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article imageExhausted Aquarius migrants bear scars of the past

By Claire GALLEN (AFP)     Aug 14, 2018 in World

The 141 migrants onboard the Aquarius rescue boat at the centre of Europe's latest migration drama, are exhausted and mentally scarred after harrowing journeys, according to an aid worker on the ship.

On Tuesday, five European countries agreed to take in the migrants to avoid another bitter dispute like the one in June when Italy and Malta turned the Aquarius away with 630 people onboard.

This time the Aquarius had been floating between Italy and Malta since carrying out two rescue missions off Libya on Friday -- the crew desperately worried the standoff would repeat itself.

"We've been on standby since 8:00 am yesterday (Monday), exactly halfway between Malta and Italy," said Aloys Vimard, a coordinator with Doctors Without Borders (MSF), one of two charities operating the ship.

Vimard, reached by telephone, said more than half of the passengers were minors -- 73 in total, of whom 67 were travelling alone.

"A quarter of those on the boat are between 13 and 15, unaccompanied, and from either Eritrea or Somalia," he told AFP.

Both Horn of Africa countries remain deeply troubled -- Somalia torn by violence among militias, Islamists and criminal gangs, while repressive Eritrea maintains an indefinite military service that has been likened to slavery by the United Nations.

While the bulk of the youngsters onboard the Aquarius are teenagers, Vimard said they were "still vulnerable."

On Monday the crew organised a basketball match for the youngsters which briefly took their minds off their situation, he said.

"They have experienced such ordeals that they have impressive maturity and incredible resistance," he added.

One of the teenagers, a 13-year-old boy, fled Somalia after his parents were killed in front of him.

Like many, he spoke of horrendous abuse after making his way to lawless Libya, "tortured for months with electric shocks".

"He eventually got released because he asked the guards to kill him to end it all," said Vimard.

- 'Contempt' for human lives -

The crew had spent the last 24 hours, stranded at sea, attempting to reassure the migrants.

"We told them we'd do everything possible to find a place," Vimard said. "That we wouldn't leave them."

After the standoff in June, which eventually ended when Spain allowed the boat to land, the Aquarius docked in the southern French port of Marseille for a month of maintenance work.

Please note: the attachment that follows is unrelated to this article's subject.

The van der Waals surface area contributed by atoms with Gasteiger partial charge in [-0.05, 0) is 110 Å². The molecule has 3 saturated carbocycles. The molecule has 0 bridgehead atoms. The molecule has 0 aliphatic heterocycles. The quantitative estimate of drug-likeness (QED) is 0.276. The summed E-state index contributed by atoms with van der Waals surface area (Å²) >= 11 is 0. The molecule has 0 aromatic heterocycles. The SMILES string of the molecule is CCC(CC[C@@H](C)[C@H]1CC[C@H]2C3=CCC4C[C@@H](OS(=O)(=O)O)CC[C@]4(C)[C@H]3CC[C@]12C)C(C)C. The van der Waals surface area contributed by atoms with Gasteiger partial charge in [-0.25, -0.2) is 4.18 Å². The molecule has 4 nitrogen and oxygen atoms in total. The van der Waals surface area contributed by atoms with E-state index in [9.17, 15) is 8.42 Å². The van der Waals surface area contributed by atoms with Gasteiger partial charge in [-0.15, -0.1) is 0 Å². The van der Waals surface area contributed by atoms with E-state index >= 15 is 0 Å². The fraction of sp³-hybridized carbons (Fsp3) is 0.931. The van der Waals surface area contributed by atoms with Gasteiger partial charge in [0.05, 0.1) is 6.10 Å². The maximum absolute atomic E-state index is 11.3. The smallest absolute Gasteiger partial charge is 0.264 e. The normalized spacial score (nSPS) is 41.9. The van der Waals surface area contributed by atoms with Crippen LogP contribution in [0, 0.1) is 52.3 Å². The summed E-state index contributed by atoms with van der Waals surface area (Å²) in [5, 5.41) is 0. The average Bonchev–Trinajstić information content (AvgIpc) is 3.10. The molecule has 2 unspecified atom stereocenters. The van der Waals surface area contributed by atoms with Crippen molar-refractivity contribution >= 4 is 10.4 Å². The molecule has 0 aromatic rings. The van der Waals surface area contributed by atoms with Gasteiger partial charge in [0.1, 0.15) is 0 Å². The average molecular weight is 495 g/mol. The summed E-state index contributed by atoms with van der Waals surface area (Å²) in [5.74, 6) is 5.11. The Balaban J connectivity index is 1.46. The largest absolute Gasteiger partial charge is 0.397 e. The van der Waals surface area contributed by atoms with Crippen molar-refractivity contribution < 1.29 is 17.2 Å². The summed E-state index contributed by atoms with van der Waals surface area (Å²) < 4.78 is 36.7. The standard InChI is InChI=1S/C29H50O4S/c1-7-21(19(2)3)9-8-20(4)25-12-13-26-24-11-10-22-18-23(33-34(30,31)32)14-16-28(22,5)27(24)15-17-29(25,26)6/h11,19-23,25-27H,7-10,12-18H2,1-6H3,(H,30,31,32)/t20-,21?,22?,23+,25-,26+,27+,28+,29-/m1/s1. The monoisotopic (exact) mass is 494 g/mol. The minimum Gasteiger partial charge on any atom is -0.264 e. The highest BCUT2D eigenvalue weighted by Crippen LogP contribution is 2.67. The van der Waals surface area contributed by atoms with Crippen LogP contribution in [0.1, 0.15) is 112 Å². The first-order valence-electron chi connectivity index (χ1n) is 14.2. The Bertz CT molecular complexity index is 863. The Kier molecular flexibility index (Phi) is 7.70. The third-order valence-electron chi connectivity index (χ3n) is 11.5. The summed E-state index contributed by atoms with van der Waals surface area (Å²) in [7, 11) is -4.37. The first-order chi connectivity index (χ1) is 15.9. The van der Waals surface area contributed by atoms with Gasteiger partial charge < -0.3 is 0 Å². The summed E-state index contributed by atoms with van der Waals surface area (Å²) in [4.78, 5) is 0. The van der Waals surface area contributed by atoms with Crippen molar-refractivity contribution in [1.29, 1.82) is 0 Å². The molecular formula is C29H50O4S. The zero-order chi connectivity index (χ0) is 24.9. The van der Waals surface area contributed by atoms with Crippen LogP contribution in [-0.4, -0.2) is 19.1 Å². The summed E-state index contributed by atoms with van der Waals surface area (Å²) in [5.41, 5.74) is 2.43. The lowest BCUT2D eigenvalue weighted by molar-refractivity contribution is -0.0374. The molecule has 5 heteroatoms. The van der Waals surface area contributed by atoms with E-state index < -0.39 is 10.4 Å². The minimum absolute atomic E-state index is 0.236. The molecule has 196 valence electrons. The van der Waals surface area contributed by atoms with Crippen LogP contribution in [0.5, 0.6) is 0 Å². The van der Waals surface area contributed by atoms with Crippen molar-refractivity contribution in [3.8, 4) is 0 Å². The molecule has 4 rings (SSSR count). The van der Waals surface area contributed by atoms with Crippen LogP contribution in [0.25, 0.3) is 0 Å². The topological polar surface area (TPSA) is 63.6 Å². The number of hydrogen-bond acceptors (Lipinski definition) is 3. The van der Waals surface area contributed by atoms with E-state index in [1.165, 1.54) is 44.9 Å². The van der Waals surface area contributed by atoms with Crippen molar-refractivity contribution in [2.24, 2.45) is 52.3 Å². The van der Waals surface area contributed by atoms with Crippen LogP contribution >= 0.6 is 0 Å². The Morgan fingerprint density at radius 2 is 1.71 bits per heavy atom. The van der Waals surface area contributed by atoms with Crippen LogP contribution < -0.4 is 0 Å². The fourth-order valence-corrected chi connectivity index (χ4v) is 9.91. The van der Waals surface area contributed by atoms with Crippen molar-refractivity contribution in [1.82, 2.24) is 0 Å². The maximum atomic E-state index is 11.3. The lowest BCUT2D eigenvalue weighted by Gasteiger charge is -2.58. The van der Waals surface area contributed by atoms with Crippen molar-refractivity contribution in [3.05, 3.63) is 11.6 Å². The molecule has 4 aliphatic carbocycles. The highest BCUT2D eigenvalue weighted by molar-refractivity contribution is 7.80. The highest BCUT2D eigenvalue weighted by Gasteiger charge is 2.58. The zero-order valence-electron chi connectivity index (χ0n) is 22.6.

Vimard said its upgraded facilities were a reflection of the fact that people were now spending more time onboard.

Before the arrival in June of Rome's new populist government, which says it has had enough of taking in migrant ships, there was no shower as passengers were usually just aboard for two days before disembarking in Italy.

Now all passengers shower systematically while other procedures have been changed to help prevent the spread of disease, Vimard said.

While the Aquarius crew is determined to keep picking up people they say would drown otherwise, Vimard fears governments will repeatedly turn them away, prompting standoff after standoff.

"The question now is how many times politicians are going to hold human lives in contempt," he said, urging the European Union to "find a decent system to avoid managing rescues on a case-by-case basis".

He accused European politicians of "discouraging the captains of rescue boats from rescuing people in distress, which is their duty as sailors".

"It is terrible. It is the very nature of maritime rescue that is being called into question," Vimard said.

By the time the Aquarius reached one of the two boats whose passengers were rescued Friday, five ships had already passed by and done nothing to help them, he said.

These ships "changed course" despite the boat "being clearly in distress, wooden, unstable and overloaded."

After the first dispute over the Aquarius, EU countries agreed to explore several new policies in a bid to cut off the influx towards Europe.

But "if we put up more barriers, people will take bigger and bigger risks," Vimard said.

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